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Love and Lucia by Barbara Cartland
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Love and Lucia

by Barbara Cartland

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With her father dying of starvation, Lucia had to sell his paintings. In desperation she accosted the Marquis of Wynchcombe who, bored with life and his Venerian mistress, set taking coffee outside Florian's cafi. This meeting with a seeming beggar girl was to mean danger and an agonising dilemma for the Marquis.

Looking out they could see lights in the distant which seemed to mingle with the stars coming out the sky overhead.

"It is so beautiful!" Lucia said.

There was silence. Then the Marquis said in different voice from any she had heard before: "So are you, Lucia."

As she looked up in astonishment he put his arms round her and drew her close to him. Then while she trembled because she thought she was stepping into a dream; his lips came down on hers....

Only when a century seemed to have passed and the Marquis raised his head did she say: " I... I... love you! I feel as if you have given me something so... magical... so perfect that there ar ... no words in which I can tell you how... wonderful it was."

The Marquis did not answer, but merely kissed her again, and to Lucia it was as if they were both standing in a dazzling light which carne not from the sky, but from within themselves.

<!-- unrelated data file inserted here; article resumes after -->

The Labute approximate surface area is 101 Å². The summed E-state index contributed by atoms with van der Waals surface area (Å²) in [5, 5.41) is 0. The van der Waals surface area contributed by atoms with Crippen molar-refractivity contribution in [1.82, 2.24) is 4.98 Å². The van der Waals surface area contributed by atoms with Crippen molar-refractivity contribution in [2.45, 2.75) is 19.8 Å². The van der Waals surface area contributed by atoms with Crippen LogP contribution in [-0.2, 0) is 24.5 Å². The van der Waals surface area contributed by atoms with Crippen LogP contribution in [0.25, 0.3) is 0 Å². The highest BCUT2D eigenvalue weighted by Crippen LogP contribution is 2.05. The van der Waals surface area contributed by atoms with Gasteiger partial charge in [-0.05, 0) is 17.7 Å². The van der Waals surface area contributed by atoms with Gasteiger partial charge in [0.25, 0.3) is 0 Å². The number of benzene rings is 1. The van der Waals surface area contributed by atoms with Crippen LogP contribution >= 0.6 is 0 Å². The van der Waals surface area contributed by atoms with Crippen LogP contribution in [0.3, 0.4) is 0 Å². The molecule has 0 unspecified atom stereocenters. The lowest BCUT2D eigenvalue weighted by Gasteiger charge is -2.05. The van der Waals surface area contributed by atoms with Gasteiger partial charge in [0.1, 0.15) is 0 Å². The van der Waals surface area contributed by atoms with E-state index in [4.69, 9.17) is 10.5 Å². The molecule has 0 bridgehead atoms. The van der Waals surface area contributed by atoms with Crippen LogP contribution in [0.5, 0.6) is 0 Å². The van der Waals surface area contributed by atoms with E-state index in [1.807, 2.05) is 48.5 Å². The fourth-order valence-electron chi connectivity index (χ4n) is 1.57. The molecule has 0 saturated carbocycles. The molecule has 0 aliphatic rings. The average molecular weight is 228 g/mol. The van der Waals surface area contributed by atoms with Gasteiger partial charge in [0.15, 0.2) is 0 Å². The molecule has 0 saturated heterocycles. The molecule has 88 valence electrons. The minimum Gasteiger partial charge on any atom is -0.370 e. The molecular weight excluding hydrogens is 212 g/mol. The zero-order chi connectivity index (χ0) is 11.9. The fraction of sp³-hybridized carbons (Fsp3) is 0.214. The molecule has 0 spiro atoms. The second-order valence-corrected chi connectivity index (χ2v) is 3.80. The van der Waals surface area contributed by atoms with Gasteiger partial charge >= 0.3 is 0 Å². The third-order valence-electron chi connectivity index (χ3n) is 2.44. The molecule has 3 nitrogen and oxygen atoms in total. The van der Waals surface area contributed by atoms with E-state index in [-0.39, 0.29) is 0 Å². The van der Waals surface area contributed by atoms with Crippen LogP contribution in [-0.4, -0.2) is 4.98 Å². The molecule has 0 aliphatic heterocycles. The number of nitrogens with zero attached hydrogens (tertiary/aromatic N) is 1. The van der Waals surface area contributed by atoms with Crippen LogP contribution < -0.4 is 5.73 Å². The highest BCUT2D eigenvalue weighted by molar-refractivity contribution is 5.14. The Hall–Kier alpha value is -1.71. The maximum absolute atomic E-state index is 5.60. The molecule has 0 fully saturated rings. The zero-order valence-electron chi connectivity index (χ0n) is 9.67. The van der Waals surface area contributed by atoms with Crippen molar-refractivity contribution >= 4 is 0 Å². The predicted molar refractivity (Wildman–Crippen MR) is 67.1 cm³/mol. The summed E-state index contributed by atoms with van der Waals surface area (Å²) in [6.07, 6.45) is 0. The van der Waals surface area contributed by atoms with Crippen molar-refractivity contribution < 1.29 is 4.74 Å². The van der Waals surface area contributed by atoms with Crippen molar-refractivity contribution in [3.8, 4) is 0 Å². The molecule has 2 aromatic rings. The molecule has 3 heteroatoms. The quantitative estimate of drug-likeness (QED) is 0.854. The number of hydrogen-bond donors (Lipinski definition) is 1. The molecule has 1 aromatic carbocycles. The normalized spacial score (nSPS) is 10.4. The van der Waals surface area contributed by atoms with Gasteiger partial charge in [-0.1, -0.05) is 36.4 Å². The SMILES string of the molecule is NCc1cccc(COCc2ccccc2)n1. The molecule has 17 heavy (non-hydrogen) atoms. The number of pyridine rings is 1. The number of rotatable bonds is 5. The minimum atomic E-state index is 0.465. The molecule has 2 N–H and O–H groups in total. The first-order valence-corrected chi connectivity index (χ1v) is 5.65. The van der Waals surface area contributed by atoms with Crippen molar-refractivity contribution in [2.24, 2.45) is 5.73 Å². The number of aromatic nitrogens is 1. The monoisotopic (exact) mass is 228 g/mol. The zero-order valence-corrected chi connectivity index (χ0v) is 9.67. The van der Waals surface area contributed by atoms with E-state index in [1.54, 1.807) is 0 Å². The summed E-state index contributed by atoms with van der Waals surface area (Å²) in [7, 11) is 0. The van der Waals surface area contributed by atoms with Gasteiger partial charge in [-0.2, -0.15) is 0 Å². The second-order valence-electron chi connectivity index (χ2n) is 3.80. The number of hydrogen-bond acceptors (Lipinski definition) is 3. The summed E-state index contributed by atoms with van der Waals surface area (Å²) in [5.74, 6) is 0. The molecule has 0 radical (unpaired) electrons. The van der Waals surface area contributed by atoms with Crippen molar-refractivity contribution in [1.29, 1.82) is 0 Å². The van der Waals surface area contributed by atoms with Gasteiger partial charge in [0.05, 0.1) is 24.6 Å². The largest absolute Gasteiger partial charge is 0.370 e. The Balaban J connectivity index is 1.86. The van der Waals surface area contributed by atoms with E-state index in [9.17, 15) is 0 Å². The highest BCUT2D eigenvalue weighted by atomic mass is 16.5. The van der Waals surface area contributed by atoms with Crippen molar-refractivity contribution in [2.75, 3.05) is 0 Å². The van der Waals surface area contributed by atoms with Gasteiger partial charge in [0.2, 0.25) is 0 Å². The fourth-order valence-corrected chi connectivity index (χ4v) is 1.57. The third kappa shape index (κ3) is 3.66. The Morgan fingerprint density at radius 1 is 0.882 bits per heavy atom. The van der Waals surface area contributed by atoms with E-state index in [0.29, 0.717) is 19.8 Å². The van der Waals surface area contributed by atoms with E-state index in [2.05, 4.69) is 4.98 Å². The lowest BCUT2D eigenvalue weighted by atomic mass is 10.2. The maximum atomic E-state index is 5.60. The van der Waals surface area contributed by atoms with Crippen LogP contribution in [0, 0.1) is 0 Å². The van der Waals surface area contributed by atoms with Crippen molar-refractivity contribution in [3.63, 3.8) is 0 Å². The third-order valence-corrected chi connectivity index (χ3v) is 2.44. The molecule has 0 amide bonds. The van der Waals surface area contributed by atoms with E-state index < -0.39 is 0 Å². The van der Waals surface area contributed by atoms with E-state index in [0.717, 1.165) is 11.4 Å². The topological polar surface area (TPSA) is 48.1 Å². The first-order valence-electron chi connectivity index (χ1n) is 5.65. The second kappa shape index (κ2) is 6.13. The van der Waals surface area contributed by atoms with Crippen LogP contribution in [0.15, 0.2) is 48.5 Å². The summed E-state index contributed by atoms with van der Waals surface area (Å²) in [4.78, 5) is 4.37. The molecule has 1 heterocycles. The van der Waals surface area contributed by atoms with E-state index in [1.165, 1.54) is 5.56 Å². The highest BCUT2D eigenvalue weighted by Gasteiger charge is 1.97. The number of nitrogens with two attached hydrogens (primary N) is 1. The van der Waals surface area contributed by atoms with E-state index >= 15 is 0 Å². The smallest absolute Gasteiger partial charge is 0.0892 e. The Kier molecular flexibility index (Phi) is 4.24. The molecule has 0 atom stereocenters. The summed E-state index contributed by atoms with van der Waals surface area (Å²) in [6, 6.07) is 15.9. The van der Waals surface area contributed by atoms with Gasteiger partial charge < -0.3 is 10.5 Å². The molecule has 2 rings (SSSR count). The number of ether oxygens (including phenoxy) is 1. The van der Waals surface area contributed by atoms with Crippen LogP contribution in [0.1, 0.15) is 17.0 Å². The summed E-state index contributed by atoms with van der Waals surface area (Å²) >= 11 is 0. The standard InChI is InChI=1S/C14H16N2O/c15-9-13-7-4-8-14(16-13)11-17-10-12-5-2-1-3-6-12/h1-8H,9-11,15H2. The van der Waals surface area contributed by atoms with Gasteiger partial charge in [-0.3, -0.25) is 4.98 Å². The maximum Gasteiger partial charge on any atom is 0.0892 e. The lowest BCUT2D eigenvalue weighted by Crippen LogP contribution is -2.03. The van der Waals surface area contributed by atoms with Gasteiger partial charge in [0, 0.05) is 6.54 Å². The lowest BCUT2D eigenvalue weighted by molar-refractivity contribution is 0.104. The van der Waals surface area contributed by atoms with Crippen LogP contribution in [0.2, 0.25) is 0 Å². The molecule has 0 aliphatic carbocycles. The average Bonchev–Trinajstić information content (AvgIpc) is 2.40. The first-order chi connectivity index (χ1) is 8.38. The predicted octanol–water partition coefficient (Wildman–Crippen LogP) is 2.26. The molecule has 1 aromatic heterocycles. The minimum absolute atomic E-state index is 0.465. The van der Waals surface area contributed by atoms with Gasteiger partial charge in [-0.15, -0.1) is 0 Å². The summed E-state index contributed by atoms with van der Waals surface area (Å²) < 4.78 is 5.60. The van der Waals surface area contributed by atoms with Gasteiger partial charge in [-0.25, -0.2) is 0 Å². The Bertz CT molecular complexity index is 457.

Light is... love, she thought. Then there was nothing else in the whole world but the Marquis, his arms, his lips and him....
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Even amid the genteel grandeur of Venice, the Marquis of Wynchcombe's ennui is undiminished. His fiery mistress Francesca, a beautiful and flamboyant Venetian actress, bores him almost as much as the company of the Beau Monde and royal acolyte with whom he associates. So when an impoverished but delicately alluring young Englishwoman, Lucia, accosts him at a caf‚e and beseeches him to peruse the painting of her dying father, he is intrigued, even more so when he realizes that Lucia's father is a genius... But then he dies. Lucia is distraught and destitute but the Marquis saves her from penury by buying her father's every painting, promising to take her home to England. Enraged by her beau's apparent infatuation with the young ing‚enue, Francesca stabs him with a stiletto... But it's Lucia who has truly pierced his heart and stolen his soul, and just as the Marquis thinks she will be his forever, she delivers the heartbreaking words: 'Although I love you with all my heart I cannot be your wife...'… (more)

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